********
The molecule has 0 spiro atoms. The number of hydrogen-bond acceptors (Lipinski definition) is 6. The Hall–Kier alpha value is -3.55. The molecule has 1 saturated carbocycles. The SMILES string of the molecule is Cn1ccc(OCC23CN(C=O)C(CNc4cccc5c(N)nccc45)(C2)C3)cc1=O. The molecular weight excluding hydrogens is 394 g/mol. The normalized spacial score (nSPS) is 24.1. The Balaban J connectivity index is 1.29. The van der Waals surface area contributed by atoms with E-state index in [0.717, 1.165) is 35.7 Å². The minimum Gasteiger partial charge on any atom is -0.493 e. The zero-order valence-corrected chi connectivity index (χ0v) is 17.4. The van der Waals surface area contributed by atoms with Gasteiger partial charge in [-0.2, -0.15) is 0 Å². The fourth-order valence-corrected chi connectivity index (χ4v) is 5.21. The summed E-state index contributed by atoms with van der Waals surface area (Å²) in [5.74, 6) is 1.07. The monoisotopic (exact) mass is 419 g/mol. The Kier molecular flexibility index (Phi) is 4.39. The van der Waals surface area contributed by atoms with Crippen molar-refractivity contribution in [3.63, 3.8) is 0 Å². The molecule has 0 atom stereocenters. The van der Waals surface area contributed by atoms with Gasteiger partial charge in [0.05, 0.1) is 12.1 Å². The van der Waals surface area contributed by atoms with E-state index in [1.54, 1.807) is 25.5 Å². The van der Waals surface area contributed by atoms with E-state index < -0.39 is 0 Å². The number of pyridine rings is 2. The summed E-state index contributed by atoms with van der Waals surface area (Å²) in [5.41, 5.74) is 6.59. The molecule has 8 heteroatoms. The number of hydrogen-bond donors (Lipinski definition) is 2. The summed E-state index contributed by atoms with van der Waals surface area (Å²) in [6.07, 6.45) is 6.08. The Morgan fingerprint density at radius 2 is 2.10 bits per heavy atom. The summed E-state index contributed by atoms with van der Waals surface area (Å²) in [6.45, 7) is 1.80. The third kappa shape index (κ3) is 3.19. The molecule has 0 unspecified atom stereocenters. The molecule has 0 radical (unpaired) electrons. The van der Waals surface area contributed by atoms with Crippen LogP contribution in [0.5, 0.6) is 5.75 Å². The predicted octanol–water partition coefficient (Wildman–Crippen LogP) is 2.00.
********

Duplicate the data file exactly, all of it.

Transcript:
The molecule has 0 spiro atoms. The number of hydrogen-bond acceptors (Lipinski definition) is 6. The Hall–Kier alpha value is -3.55. The molecule has 1 saturated carbocycles. The SMILES string of the molecule is Cn1ccc(OCC23CN(C=O)C(CNc4cccc5c(N)nccc45)(C2)C3)cc1=O. The molecular weight excluding hydrogens is 394 g/mol. The normalized spacial score (nSPS) is 24.1. The Balaban J connectivity index is 1.29. The van der Waals surface area contributed by atoms with E-state index in [0.717, 1.165) is 35.7 Å². The minimum Gasteiger partial charge on any atom is -0.493 e. The zero-order valence-corrected chi connectivity index (χ0v) is 17.4. The van der Waals surface area contributed by atoms with Gasteiger partial charge in [-0.2, -0.15) is 0 Å². The fourth-order valence-corrected chi connectivity index (χ4v) is 5.21. The summed E-state index contributed by atoms with van der Waals surface area (Å²) in [5.74, 6) is 1.07. The monoisotopic (exact) mass is 419 g/mol. The Kier molecular flexibility index (Phi) is 4.39. The van der Waals surface area contributed by atoms with Crippen molar-refractivity contribution in [3.63, 3.8) is 0 Å². The molecule has 0 atom stereocenters. The van der Waals surface area contributed by atoms with Gasteiger partial charge in [0.05, 0.1) is 12.1 Å². The van der Waals surface area contributed by atoms with E-state index in [1.54, 1.807) is 25.5 Å². The van der Waals surface area contributed by atoms with E-state index < -0.39 is 0 Å². The number of pyridine rings is 2. The summed E-state index contributed by atoms with van der Waals surface area (Å²) in [5.41, 5.74) is 6.59. The molecule has 8 heteroatoms. The number of hydrogen-bond donors (Lipinski definition) is 2. The summed E-state index contributed by atoms with van der Waals surface area (Å²) in [6.07, 6.45) is 6.08. The Morgan fingerprint density at radius 2 is 2.10 bits per heavy atom. The summed E-state index contributed by atoms with van der Waals surface area (Å²) in [6.45, 7) is 1.80. The third kappa shape index (κ3) is 3.19. The molecule has 0 unspecified atom stereocenters. The molecule has 0 radical (unpaired) electrons. The van der Waals surface area contributed by atoms with Crippen LogP contribution in [0.5, 0.6) is 5.75 Å². The predicted octanol–water partition coefficient (Wildman–Crippen LogP) is 2.00.